How Blink works

Author: haraken@

Last update: 2018 Aug 14

Status: PUBLIC

Working on Blink is not easy. It's not easy for new Blink developers because there are a lot of Blink-specific concepts and coding conventions that have been introduced to implement a very fast rendering engine. It's not easy even for experienced Blink developers because Blink is huge and extremely sensitive to performance, memory and security.

This document aims at providing a 10k foot overview of "how Blink works", which I hope will help Blink developers get familiar with the architecture quickly:

  • The document is NOT a thorough tutorial of Blink's detailed architectures and coding rules (which are likely to change and be outdated). Rather the document concisely describes Blink's fundamentals that are not likely to change in short term and points out resources you can read if you want to learn more.
  • The document does NOT explain specific features (e.g., ServiceWorkers, editing). Rather the document explains fundamental features used by a broad range of the code base (e.g., memory management, V8 APIs).

For more general information about Blink's development, see the Chromium wiki page.

What Blink does

Process / thread architecture

Processes

Threads

Initialization of Blink

Directory structure

Content public APIs and Blink public APIs

Directory structure and dependencies

WTF

Memory management

Task scheduling

Page, Frame, Document, DOMWindow etc

Concepts

OOPIF

Detached Frame / Document

Web IDL bindings

V8 and Blink

Isolate, Context, World

V8 APIs

V8 wrappers

Rendering pipeline

Questions?

What Blink does

Blink is a rendering engine of the web platform. Roughly speaking, Blink implements everything that renders content inside a browser tab:

  • Implement the specs of the web platform (e.g., HTML standard), including DOM, CSS and Web IDL
  • Embed V8 and run JavaScript
  • Request resources from the underlying network stack
  • Build DOM trees
  • Calculate style and layout
  • Embed Chrome Compositor and draw graphics

Blink is embedded by many customers such as Chromium, Android WebView and Opera via content public APIs.

From the code base perspective, "Blink" normally means //third_party/blink/. From the project perspective, "Blink" normally means projects that implement web platform features. Code that implements web platform features span //third_party/blink/, //content/renderer/, //content/browser/ and other places.

Process / thread architecture

Processes

Chromium has a multi-process architecture. Chromium has one browser process and N sandboxed renderer processes. Blink runs in a renderer process.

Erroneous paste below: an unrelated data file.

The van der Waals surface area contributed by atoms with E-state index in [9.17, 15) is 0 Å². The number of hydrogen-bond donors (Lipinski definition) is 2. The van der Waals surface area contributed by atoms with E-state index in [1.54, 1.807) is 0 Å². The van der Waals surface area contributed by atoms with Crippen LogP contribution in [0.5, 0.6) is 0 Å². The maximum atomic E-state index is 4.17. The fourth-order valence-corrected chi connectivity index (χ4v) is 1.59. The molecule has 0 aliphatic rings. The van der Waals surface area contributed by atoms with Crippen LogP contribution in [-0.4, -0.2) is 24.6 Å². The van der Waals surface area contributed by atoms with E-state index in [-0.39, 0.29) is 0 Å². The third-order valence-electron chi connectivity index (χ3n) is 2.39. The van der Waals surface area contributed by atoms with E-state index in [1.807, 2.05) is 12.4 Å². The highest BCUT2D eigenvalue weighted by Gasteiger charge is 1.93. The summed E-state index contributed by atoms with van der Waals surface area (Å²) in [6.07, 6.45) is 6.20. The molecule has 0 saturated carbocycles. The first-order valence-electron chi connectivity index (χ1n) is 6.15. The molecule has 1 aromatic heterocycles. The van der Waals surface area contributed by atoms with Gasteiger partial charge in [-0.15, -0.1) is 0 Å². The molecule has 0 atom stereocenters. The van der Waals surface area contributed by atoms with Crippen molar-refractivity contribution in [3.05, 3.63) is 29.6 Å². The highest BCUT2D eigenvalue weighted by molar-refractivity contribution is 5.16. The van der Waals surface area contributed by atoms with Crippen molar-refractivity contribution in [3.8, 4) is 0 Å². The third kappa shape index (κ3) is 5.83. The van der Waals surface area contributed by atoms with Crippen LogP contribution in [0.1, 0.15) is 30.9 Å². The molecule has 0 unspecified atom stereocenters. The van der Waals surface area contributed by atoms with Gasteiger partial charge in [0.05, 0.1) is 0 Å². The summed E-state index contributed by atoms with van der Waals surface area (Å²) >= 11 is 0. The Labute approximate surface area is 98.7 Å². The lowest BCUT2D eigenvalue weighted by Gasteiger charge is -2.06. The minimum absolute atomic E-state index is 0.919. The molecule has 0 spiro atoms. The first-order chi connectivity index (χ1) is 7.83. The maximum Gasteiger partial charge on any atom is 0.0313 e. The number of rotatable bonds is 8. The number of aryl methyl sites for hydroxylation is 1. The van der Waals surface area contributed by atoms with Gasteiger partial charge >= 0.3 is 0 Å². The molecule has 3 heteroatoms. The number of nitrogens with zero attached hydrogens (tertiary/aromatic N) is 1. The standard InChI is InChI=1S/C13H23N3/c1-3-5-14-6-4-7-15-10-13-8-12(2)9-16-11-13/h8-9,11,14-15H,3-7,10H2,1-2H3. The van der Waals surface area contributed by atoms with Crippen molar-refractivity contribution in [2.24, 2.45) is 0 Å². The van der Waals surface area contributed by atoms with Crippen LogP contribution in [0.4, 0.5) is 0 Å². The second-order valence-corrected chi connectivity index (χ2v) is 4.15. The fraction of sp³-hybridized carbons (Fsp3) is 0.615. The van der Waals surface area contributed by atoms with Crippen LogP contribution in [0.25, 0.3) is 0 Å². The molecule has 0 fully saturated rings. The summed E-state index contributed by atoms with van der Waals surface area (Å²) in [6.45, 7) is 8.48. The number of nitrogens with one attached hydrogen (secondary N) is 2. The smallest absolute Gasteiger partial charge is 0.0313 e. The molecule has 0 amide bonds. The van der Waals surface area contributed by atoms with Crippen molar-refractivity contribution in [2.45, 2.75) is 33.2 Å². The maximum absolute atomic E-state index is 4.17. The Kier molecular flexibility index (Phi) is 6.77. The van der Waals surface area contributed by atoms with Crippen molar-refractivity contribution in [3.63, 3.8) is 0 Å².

How many renderer processes are created? For security reasons, it is important to isolate memory address regions between cross-site documents (this is called Site Isolation). Conceptually each renderer process should be dedicated to at most one site. Realistically, however, it's sometimes too heavy to limit each renderer process to a single site when users open too many tabs or the device does not have enough RAM. Then a renderer process may be shared by multiple iframes or tabs loaded from different sites. This means that iframes in one tab may be hosted by different renderer processes and that iframes in different tabs may be hosted by the same renderer process. There is no 1:1 mapping between renderer processes, iframes and tabs.

Given that a renderer process runs in a sandbox, Blink needs to ask the browser process to dispatch system calls (e.g., file access, play audio) and access user profile data (e.g., cookie, passwords). This browser-renderer process communication is realized by Mojo. (Note: In the past we were using Chromium IPC and a bunch of places are still using it. However, it's deprecated and uses Mojo under the hood.) On the Chromium side, Servicification is ongoing and abstracting the browser process as a set of "service"s. From the Blink perspective, Blink can just use Mojo to interact with the services and the browser process.

If you want to learn more:

Threads

How many threads are created in a renderer process?

Blink has one main thread, N worker threads and a couple of internal threads.

Almost all important things happen on the main thread. All JavaScript (except workers), DOM, CSS, style and layout calculations run on the main thread. Blink is highly optimized to maximize the performance of the main thread, assuming the mostly single-threaded architecture.